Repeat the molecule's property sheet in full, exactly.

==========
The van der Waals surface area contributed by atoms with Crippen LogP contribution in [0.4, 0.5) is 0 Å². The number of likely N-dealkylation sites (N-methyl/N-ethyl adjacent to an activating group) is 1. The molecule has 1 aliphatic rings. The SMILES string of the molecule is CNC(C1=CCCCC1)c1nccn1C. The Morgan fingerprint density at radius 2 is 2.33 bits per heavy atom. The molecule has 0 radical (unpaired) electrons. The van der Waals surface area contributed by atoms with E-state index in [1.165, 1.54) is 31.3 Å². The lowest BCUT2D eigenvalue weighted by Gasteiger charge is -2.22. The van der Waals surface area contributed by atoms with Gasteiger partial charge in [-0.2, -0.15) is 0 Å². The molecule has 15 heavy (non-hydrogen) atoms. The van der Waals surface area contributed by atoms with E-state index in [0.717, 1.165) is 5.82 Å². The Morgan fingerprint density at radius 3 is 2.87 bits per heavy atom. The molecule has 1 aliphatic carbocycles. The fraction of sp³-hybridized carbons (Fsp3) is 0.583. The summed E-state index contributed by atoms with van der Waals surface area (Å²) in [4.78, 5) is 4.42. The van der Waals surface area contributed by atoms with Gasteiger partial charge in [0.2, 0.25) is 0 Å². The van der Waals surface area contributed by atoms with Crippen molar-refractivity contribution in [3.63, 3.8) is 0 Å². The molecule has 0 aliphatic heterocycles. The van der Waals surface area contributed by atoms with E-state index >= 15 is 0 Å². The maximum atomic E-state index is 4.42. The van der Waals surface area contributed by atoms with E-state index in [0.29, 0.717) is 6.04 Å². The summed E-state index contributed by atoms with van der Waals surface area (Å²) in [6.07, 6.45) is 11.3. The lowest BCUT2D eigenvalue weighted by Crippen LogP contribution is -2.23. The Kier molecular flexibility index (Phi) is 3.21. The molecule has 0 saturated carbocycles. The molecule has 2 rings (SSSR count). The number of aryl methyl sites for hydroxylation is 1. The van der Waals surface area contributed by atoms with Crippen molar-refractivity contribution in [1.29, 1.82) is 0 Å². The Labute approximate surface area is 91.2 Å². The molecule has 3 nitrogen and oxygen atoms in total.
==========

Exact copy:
The van der Waals surface area contributed by atoms with Crippen LogP contribution in [0.4, 0.5) is 0 Å². The number of likely N-dealkylation sites (N-methyl/N-ethyl adjacent to an activating group) is 1. The molecule has 1 aliphatic rings. The SMILES string of the molecule is CNC(C1=CCCCC1)c1nccn1C. The Morgan fingerprint density at radius 2 is 2.33 bits per heavy atom. The molecule has 0 radical (unpaired) electrons. The van der Waals surface area contributed by atoms with E-state index in [1.165, 1.54) is 31.3 Å². The lowest BCUT2D eigenvalue weighted by Gasteiger charge is -2.22. The van der Waals surface area contributed by atoms with Gasteiger partial charge in [-0.2, -0.15) is 0 Å². The molecule has 15 heavy (non-hydrogen) atoms. The van der Waals surface area contributed by atoms with E-state index in [0.717, 1.165) is 5.82 Å². The Morgan fingerprint density at radius 3 is 2.87 bits per heavy atom. The molecule has 1 aliphatic carbocycles. The fraction of sp³-hybridized carbons (Fsp3) is 0.583. The summed E-state index contributed by atoms with van der Waals surface area (Å²) in [4.78, 5) is 4.42. The van der Waals surface area contributed by atoms with Gasteiger partial charge in [0.2, 0.25) is 0 Å². The van der Waals surface area contributed by atoms with Crippen molar-refractivity contribution in [3.63, 3.8) is 0 Å². The molecule has 0 aliphatic heterocycles. The van der Waals surface area contributed by atoms with E-state index >= 15 is 0 Å². The maximum atomic E-state index is 4.42. The van der Waals surface area contributed by atoms with E-state index in [0.29, 0.717) is 6.04 Å². The summed E-state index contributed by atoms with van der Waals surface area (Å²) in [6.07, 6.45) is 11.3. The lowest BCUT2D eigenvalue weighted by Crippen LogP contribution is -2.23. The Kier molecular flexibility index (Phi) is 3.21. The molecule has 0 saturated carbocycles. The molecule has 2 rings (SSSR count). The number of aryl methyl sites for hydroxylation is 1. The van der Waals surface area contributed by atoms with Crippen molar-refractivity contribution in [1.29, 1.82) is 0 Å². The Labute approximate surface area is 91.2 Å². The molecule has 3 nitrogen and oxygen atoms in total.